Damiano Iacobone , Provvedimenti e misure contro la peste a Milano e nel suo territorio in età viscontea, ,

Gianluca Mete, Epidemie e urbanistica, dall’emergenza al cambiamento. Il caso di Cremona e dei centri vicini. (Epidemics and urban history: from the emergency to the changes. The case of Cremona and the other cities.)

Joana Pinho, Health environments and urban development in Lisbon (14th-16th centuries), ,

Paolo Storchi, Prevenire è meglio che curare. Accorgimenti urbanistici per rendere le città italiane più salubri e impedire la diffusione dei contagi nei XIV/XV sec. (Prevention is better than cure. Urban planning measures to make italian cities healthier and prevent the spread of the plague in the XIV/XV cent.)


Coordinators: Donatella Strangio (Sapienza Università di Roma), Elena Ambrosetti (Sapienza Università di Roma), Diotima Bertel (SYNYO Gmbh – Austria)

AISU Panel

Since COVID-19 emerged in December 2019, it has had a nearly unprecedented global social, behavioral and economic impact. The effects of the pandemic go far beyond physical health, impacting on “everyday life” and well-being, mental health, education, employment, and political stability. “Vulnerable groups” such as older persons, migrants, persons living with chronic illness, persons with lower socio-economic status, etc. have been disproportionally impacted by the pandemic and its socio-economic consequences.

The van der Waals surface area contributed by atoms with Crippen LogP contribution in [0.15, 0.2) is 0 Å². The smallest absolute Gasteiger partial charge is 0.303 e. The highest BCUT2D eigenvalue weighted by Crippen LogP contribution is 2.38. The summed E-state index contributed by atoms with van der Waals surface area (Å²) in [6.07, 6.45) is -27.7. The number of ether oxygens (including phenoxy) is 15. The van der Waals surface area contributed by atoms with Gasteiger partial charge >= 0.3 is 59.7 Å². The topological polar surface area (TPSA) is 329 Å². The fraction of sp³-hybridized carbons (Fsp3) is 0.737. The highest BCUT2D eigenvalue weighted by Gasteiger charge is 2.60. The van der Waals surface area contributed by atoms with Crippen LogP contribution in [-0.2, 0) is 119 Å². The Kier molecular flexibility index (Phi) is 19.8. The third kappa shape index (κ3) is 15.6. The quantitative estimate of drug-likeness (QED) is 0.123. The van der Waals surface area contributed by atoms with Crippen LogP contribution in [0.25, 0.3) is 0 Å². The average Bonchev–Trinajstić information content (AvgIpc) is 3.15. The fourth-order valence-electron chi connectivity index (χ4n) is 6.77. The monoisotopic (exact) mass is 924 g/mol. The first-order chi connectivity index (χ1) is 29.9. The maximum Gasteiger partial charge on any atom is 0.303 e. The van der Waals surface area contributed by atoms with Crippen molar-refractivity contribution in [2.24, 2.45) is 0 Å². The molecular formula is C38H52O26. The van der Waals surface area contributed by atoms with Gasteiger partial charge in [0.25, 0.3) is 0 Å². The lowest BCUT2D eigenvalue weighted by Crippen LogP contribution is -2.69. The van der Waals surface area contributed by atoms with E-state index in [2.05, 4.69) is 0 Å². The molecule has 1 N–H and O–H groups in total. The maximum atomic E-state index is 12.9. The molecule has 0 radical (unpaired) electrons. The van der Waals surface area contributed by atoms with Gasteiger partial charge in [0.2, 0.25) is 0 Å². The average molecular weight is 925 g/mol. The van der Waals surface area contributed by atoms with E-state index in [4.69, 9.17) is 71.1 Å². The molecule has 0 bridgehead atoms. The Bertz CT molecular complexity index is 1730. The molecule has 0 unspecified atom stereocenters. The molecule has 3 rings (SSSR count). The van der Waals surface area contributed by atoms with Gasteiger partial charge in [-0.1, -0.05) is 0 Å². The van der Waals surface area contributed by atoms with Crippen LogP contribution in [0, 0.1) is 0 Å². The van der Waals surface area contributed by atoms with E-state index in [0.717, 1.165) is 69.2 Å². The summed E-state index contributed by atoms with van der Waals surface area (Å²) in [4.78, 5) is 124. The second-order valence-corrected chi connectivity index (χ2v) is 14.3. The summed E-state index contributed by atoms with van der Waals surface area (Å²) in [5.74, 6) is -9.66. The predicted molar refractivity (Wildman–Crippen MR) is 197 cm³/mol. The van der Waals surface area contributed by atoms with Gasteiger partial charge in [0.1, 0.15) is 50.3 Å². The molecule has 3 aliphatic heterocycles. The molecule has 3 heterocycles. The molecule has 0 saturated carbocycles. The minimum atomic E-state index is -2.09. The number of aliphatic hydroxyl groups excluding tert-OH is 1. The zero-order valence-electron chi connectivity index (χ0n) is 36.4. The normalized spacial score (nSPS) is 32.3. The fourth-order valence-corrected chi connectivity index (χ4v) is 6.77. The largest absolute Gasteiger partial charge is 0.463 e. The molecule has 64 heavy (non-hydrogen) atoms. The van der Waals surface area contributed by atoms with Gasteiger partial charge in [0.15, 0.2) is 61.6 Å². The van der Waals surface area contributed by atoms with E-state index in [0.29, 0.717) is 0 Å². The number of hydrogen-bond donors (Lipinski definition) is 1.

To understand the impact of different measures on these groups, there is a need for more comprehensive and coordinated comparative research addressing sub- and supra-national as well as national responses and their impact and intended and unintended consequences (also historically). Measures implemented internationally, nationally or locally do not impact the entire population equally, with evidence highlighting the disproportionate impacts that the pandemic has had on different segments of society, affecting vulnerable and marginalized groups to a greater extent.
It will be important to compare findings on the responses initiated by national Governments, understanding the unequal impact and the impact of COVID-19 pandemic on vulnerable groups, the effective communication in response to COVID-19 heightened by the vast amount of false information and conspiracy theories online in European countries. Giving the above, the goal of this session is to provide preliminary evidence resulting from the desk and empirical research of the COVINFORM H2020 project. In particular, it aims to assess the impacts of national and local COVID-19 responses on human behaviour, social dynamics, and physical and mental health outcomes within both general populations and specific vulnerable groups.